Document Type

Thesis or dissertation

Date of this Version

Spring 2014

Thesis Advisor

Babette Zemel, Theodore Schurr

Abstract

BACKGROUND: The vegan diet has gained momentum in recent years, with more people transitioning to the diet, whether for health or more ethically based reasons. The vegan diet, often characterized as very restrictive, is associated with health benefits but raises concerns. Controversy regarding the diet exists within the public sphere, with those actively supporting and advocating for it, and others questioning its purpose and proposed benefits, even disparaging its existence, perhaps because of a lack of knowledge about the diet. OBJECTIVE: This study aimed to provide a fuller picture of the vegan diet, encompassing both the nutrition and health of the vegan diet as well as related ethical beliefs by studying scientific and popular literature in tandem. Furthermore, the study aimed to provide an insider’s perspective of the vegan diet as a means of combating stereotypes and making the diet more relatable/understandable to those who are not vegan. By combining all three sources, the project aims to educate the public regarding a diet and lifestyle that is often perceived, at least partially, in a negative manner. METHODS: The research was conducted in two parts – literature review and interview study. A literature review of both the scientific and the popular literature was conducted and reviewed from August to November. Pubmed database was used to research the scientific findings while food blogs, vegan websites, and newspaper articles comprised the popular literature. The interview study involved semi-structured, one-time, in-person private interviews conducted during February and March. Twenty vegans (10 students from the University of Pennsylvania and 10 Philadelphia residents) were interviewed and questions targeted personal history of veganism, related health beliefs, factors influencing the decision to become vegan, and diet composition. Once all data was obtained, it was analyzed in tandem. RESULTS: Findings suggest that a well-rounded vegan diet is healthy and such is evidenced by the variety of whole foods and increased vegetable and fruit intake. Health benefits include a decrease in cholesterol, lipid levels, blood pressure, weight, and a reduced risk for a variety of diseases including obesity, diabetes, cardiovascular disease, and cancer. Despite the benefits, health concerns do exist, especially in regard nutrient deficiencies, without a well-planned and varied diet. Nutrient concerns include calcium, vitamin D, iron, and particularly vitamin B-12 for which supplements should be taken. The nature of the interviews conducted for this paper was such that a comprehensive but diverse collection of information was obtained, precisely because the interviewees have chosen the vegan diet for a multitude of reasons, and approach their diet and lifestyle in varied ways. However, there are some commonalities that were revealed. Results of the interview studies demonstrate that about half of the vegans are potentially at risk for vitamin D deficiency because most are taking neither vitamin D supplements nor a multivitamin. Comparing the scientific literature with the interview results reveal that most of the vegans include working out within their daily routines, such that they place emphasis upon physical fitness, suggesting that the vegan lifestyle has benefits beyond merely nutritional. Finally, comparing popular literature to the information gleaned through the interviews conducted establishes that many of the stereotypes regarding the vegan diet are unfounded. CONCLUSIONS: The vegan diet is one that is chosen by individuals for various reasons, including health and/or ethical reasons. While many health benefits exist, it is essential for those who are vegan or are planning to become vegan to be educated about potential nutrient deficiencies to prevent adverse outcomes. In addition, it is evident that the vegan diet is much more than a diet itself, but has developed into a lifestyle, often associated with animal rights and environmental advocacy as well as a greater concern for physical activity and mindfulness. Further research begs the question of whether the health benefits associated with the diet are solely attributable to the diet or in conjunction with a greater physical activity level and mindful living. With regard to providing an accurate picture of veganism in the popular literature, it is essential to combat negative unsubstantiated stereotypes and myths by providing vegans with unbiased voice with which to share their own stories and beliefs. Lastly, the popularity of the vegan diet and the question of whether it is nutritionally sound, raise issues of anthropologic significance. Specifically, it prompts consideration of whether our ancestral diet was vegetarian in nature, or depended upon meat for evolutionary progress. Moreover, this study demonstrates that the human diet has changed over time, such that our dietary needs, choices and preferences are inherently reflective of cultural and nutritional anthropology.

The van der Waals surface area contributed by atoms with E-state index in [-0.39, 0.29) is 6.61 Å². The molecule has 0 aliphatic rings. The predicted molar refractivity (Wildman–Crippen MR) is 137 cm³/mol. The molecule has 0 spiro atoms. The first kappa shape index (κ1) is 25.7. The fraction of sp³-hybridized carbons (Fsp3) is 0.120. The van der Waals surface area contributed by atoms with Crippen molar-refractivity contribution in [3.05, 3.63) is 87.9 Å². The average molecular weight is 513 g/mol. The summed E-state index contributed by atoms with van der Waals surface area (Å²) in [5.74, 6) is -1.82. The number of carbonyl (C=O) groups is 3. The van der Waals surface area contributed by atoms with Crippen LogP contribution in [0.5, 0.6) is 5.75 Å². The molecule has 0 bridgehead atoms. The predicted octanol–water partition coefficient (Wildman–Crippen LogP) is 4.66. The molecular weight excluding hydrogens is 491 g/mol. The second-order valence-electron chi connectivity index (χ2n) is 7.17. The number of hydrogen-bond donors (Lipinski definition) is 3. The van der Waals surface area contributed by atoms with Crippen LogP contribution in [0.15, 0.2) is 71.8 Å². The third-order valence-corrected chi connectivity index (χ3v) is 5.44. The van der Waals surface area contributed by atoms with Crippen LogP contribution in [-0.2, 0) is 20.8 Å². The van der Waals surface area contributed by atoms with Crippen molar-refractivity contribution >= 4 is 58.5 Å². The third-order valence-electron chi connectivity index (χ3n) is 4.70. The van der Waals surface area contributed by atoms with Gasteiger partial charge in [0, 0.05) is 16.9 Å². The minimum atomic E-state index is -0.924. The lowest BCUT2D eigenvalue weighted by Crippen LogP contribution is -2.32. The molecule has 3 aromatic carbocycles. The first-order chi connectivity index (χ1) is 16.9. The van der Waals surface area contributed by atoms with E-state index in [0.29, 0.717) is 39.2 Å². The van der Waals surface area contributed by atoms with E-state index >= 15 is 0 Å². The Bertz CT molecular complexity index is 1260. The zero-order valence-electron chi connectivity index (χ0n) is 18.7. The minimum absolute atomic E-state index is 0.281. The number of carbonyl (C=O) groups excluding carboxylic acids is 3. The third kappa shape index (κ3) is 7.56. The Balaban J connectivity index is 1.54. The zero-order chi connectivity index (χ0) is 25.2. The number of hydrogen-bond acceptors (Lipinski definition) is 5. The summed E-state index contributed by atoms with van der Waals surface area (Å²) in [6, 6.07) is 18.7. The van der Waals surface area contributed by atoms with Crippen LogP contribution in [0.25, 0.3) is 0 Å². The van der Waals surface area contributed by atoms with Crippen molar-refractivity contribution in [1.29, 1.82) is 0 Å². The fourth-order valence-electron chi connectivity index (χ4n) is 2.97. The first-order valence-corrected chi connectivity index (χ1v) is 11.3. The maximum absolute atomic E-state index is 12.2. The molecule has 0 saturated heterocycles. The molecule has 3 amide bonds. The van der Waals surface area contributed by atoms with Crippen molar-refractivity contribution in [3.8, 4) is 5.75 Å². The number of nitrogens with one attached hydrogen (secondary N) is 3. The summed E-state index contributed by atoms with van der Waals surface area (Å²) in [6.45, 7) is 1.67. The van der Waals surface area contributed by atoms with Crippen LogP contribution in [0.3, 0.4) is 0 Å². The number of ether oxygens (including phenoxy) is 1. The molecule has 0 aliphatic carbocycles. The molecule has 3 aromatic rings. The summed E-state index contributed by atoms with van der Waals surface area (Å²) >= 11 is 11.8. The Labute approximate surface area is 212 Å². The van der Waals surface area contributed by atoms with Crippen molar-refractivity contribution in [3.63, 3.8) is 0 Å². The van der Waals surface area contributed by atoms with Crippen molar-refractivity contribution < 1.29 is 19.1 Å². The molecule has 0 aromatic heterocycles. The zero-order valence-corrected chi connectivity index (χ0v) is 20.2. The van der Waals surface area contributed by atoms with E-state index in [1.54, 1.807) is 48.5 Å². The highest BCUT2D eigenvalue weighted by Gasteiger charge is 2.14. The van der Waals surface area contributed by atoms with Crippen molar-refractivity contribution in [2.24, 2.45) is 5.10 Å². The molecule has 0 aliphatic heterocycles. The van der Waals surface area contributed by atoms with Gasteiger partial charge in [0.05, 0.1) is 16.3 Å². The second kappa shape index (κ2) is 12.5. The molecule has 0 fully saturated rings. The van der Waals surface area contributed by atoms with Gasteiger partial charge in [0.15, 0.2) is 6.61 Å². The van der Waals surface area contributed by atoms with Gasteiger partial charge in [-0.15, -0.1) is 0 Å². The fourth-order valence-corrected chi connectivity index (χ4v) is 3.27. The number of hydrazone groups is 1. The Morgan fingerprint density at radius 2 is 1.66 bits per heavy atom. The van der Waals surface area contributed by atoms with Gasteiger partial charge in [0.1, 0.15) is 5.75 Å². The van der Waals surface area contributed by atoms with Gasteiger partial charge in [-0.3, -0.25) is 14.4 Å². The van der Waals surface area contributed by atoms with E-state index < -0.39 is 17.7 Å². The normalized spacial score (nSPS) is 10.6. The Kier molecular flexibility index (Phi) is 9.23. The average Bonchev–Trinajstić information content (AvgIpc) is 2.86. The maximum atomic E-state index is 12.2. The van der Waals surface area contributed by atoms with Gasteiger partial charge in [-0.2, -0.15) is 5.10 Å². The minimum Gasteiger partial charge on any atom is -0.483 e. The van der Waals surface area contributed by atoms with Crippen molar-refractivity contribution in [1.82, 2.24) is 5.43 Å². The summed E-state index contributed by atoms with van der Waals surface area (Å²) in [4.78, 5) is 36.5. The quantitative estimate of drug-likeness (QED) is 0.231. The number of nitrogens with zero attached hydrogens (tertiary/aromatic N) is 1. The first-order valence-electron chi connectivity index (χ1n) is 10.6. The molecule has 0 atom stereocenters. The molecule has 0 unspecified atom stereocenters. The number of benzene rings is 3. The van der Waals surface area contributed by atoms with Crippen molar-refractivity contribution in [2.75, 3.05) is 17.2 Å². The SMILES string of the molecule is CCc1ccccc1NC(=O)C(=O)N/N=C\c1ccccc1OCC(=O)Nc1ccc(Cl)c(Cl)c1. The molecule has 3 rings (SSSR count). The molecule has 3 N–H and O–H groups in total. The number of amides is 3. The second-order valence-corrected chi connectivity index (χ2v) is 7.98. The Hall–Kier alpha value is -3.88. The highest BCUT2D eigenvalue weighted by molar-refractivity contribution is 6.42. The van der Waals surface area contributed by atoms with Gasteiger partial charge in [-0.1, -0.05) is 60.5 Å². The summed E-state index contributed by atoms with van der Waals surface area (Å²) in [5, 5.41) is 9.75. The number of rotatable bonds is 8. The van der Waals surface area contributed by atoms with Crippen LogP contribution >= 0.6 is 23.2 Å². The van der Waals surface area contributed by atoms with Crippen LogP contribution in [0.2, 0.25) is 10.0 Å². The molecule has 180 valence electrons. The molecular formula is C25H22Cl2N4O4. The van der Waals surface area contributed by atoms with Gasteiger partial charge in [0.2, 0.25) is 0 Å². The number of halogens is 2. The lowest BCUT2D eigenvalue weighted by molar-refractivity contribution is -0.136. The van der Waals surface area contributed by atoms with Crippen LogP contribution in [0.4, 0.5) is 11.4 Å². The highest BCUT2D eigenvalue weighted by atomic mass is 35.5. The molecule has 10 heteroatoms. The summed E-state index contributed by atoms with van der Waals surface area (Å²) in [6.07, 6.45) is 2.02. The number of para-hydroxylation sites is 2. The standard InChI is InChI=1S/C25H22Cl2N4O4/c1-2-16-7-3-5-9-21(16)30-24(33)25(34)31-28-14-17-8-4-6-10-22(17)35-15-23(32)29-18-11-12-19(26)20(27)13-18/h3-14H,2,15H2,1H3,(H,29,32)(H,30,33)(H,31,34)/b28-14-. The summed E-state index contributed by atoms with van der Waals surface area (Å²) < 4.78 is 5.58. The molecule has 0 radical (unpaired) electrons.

Included in

Anthropology Commons

Share

COinS
 

Date Posted: 08 June 2016

 

To view the content in your browser, please download Adobe Reader or, alternately,
you may Download the file to your hard drive.

NOTE: The latest versions of Adobe Reader do not support viewing PDF files within Firefox on Mac OS and if you are using a modern (Intel) Mac, there is no official plugin for viewing PDF files within the browser window.